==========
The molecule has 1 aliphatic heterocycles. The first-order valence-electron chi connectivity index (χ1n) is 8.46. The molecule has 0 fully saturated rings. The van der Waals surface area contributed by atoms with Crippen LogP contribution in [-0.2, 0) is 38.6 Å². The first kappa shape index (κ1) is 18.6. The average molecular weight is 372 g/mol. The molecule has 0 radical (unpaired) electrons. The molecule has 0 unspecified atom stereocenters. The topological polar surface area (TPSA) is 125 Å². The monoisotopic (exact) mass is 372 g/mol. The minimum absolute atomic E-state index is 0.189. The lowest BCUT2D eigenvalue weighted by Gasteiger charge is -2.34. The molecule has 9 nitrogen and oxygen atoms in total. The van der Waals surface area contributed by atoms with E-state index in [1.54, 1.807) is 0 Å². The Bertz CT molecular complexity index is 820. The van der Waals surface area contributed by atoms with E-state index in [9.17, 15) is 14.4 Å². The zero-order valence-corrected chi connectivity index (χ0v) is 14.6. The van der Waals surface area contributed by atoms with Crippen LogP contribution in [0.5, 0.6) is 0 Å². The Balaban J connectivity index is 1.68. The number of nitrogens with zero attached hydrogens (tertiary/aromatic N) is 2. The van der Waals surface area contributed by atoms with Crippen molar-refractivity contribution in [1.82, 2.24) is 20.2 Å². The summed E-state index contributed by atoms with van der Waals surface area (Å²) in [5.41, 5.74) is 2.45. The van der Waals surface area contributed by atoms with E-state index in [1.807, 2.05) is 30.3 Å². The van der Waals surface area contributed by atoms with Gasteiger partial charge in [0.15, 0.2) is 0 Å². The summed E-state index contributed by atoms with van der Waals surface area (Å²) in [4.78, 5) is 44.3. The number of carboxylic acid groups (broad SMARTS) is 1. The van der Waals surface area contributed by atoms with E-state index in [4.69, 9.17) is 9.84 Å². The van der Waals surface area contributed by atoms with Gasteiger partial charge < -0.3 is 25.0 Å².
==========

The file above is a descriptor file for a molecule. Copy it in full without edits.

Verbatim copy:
The molecule has 1 aliphatic heterocycles. The first-order valence-electron chi connectivity index (χ1n) is 8.46. The molecule has 0 fully saturated rings. The van der Waals surface area contributed by atoms with Crippen LogP contribution in [-0.2, 0) is 38.6 Å². The first kappa shape index (κ1) is 18.6. The average molecular weight is 372 g/mol. The molecule has 0 radical (unpaired) electrons. The molecule has 0 unspecified atom stereocenters. The topological polar surface area (TPSA) is 125 Å². The monoisotopic (exact) mass is 372 g/mol. The minimum absolute atomic E-state index is 0.189. The lowest BCUT2D eigenvalue weighted by Gasteiger charge is -2.34. The molecule has 9 nitrogen and oxygen atoms in total. The van der Waals surface area contributed by atoms with E-state index in [1.54, 1.807) is 0 Å². The Bertz CT molecular complexity index is 820. The van der Waals surface area contributed by atoms with E-state index in [9.17, 15) is 14.4 Å². The zero-order valence-corrected chi connectivity index (χ0v) is 14.6. The van der Waals surface area contributed by atoms with Crippen LogP contribution in [0.5, 0.6) is 0 Å². The Balaban J connectivity index is 1.68. The number of nitrogens with zero attached hydrogens (tertiary/aromatic N) is 2. The van der Waals surface area contributed by atoms with Crippen molar-refractivity contribution in [1.82, 2.24) is 20.2 Å². The summed E-state index contributed by atoms with van der Waals surface area (Å²) in [5.41, 5.74) is 2.45. The van der Waals surface area contributed by atoms with E-state index in [1.807, 2.05) is 30.3 Å². The van der Waals surface area contributed by atoms with Gasteiger partial charge in [0.15, 0.2) is 0 Å². The summed E-state index contributed by atoms with van der Waals surface area (Å²) in [4.78, 5) is 44.3. The number of carboxylic acid groups (broad SMARTS) is 1. The van der Waals surface area contributed by atoms with E-state index in [4.69, 9.17) is 9.84 Å². The van der Waals surface area contributed by atoms with Gasteiger partial charge < -0.3 is 25.0 Å².